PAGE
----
In the days gone by Mother would rise with birdsong and go about her household chores. As she sprinkled the house and surroundings with cowdung water, , as she decorated the courtyard with kolam and as she churned the curds, she recited tales from the Puranas. Children got to know such stories by listening to their mother or grandmother. A deep impression is made on their youthful minds by listening to narratives that contain lessons in dharma, stories told with such art that the characters come to life. When the boys and girls grow up they add to their knowledge of the Puranas by reading or by listening to the pauranikas.
Today all such good practices are forgotten. From childhood itself people become addicted to film songs, politics, fiction, newspapers. It is true that puranic themes are enacted on the stage or potrayed on the screen and may be some people benefit a little. But it is doubtful whether they will have the right kind of knowledge of the Puranas from them. More often than not the impact made by puranic films is unhealthly since the producers usually attempt to make them as spicy or as exciting as possible with the addition of undesirable features for, after all, the purpose of making movies is popular entertainment, not providing moral or spiritual instruction. Cinema does not come under the category of kanta-sammita because the producers or directors abuse their licence, so much so that the original story is changed in an objectionable manner.
Those who frequently go to see a film or a dramatic performance become more interested in the qualities of the actors and actresses than in those of the characters of the stories itself.
You must listen to puranic discourses given by great men of virtuous conduct who are also steeped in the qualities of the high-souled characters whose stories they tell. Only then would you be drawn to the virtues exemplified by these characters and to the dharma practised by them. To listen to discourses given by pauranikas who are after money and fame and who do not practise the dharma that they ostensibly uphold is no better than seeing a drama or a movie. Dramatic (and cinematic) performances are likely to do good if they are based on the principles of drama enunciated in our canonical texts. For instance, only a couple married in real life can performance the roles of the a hero and a heroine [husband and wife] in a play. The sastras have also restrictions with regard to the enactment of erotic scenes [portrayal of srngara].
Nowadays puranic and other religous discourses are held almost every day in the towns and cities. I myself am amazed to see so many listed in the engagement columns of newspapers. Talks are given on religious themes, on stories, on the Puranas, in fact subjects I myself am not familiar with. People flock to them, educated people who may be said to be "modern" or "sophisticated". It seems as if there is a religious awakening.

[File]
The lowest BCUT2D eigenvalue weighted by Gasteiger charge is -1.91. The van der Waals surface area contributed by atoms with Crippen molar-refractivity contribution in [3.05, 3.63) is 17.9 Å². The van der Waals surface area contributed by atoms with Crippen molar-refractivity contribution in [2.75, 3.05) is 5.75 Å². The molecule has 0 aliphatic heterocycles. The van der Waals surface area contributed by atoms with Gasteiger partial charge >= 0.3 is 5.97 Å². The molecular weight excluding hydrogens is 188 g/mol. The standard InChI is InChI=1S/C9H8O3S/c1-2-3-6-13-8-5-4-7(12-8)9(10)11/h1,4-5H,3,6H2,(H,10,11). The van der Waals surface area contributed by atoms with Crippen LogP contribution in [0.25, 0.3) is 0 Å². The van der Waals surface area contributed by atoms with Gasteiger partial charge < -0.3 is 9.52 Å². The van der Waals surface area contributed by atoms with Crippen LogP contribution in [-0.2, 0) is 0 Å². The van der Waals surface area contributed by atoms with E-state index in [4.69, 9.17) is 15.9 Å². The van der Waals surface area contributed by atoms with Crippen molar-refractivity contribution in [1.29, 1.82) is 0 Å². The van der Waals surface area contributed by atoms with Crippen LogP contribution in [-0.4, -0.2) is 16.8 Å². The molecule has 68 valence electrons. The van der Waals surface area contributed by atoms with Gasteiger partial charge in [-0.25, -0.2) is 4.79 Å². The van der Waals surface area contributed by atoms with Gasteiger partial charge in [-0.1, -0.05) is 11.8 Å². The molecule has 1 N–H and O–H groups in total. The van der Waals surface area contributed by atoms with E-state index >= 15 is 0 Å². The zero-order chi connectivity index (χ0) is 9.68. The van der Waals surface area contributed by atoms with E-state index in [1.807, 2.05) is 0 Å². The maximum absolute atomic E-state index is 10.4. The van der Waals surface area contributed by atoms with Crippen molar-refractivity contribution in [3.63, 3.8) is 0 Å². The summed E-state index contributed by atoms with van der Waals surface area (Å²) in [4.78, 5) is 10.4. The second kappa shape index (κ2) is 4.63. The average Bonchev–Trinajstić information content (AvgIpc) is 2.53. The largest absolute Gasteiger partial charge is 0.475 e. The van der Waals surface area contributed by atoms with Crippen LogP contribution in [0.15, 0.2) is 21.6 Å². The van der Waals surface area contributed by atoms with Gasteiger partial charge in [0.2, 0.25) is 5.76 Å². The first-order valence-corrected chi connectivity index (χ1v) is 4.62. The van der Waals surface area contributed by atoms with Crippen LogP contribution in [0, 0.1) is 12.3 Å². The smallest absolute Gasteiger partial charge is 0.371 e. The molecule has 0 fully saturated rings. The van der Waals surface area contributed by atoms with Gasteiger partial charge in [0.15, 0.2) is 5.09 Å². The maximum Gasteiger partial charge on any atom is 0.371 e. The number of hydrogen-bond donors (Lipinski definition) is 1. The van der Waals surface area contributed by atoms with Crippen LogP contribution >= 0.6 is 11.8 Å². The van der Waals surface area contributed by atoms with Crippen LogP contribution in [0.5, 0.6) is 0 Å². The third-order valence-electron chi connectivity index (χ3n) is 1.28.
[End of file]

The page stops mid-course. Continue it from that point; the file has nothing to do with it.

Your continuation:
But a point to consider is how far discourses given by pauranikas are in good taste. Adding a few stories on their own to the main theme is all right so as to enhance audience interest. Similarly, a little bit of humour and brief references to politics also seem to be not altogether improper. But these should not be far removed from the main story, the main theme, and must be without prejudice to the truths to be driven home to the listeners. Otherwise the whole exercise will be in bad taste ("rasabhasa" ). That which calls the Lord to mind is "rasa", a true flavour. The puranic stories must be told without straying too far from the text and a healthy impression must be made on the minds of the audience. The narrator must have faith in Isvara, must adhere to traditional customs and must firmly believe in dharma and in the principles he himself expounds in the course of his discourse. If he has profound knowledge of the subject of his talk he will not be tempted to depart from the main theme to tell irrelevant stories or make tangential references to current happenings. Puranic discourses will serve no purpose if they are treated as a pastime like films and fictions.
In the villages and the smaller towns not so many discourses and bhajans are held as in the cities and bigger towns. It is in places where more and more people have taken to the modern style of living (and perhaps as a reaction to it according to the Newtonian law) that you see a growth of interest in subjects related to our religious and cultural traditions. Religious or puranic discourses must be held in every village, also bhajans, at least on every Ekadasi.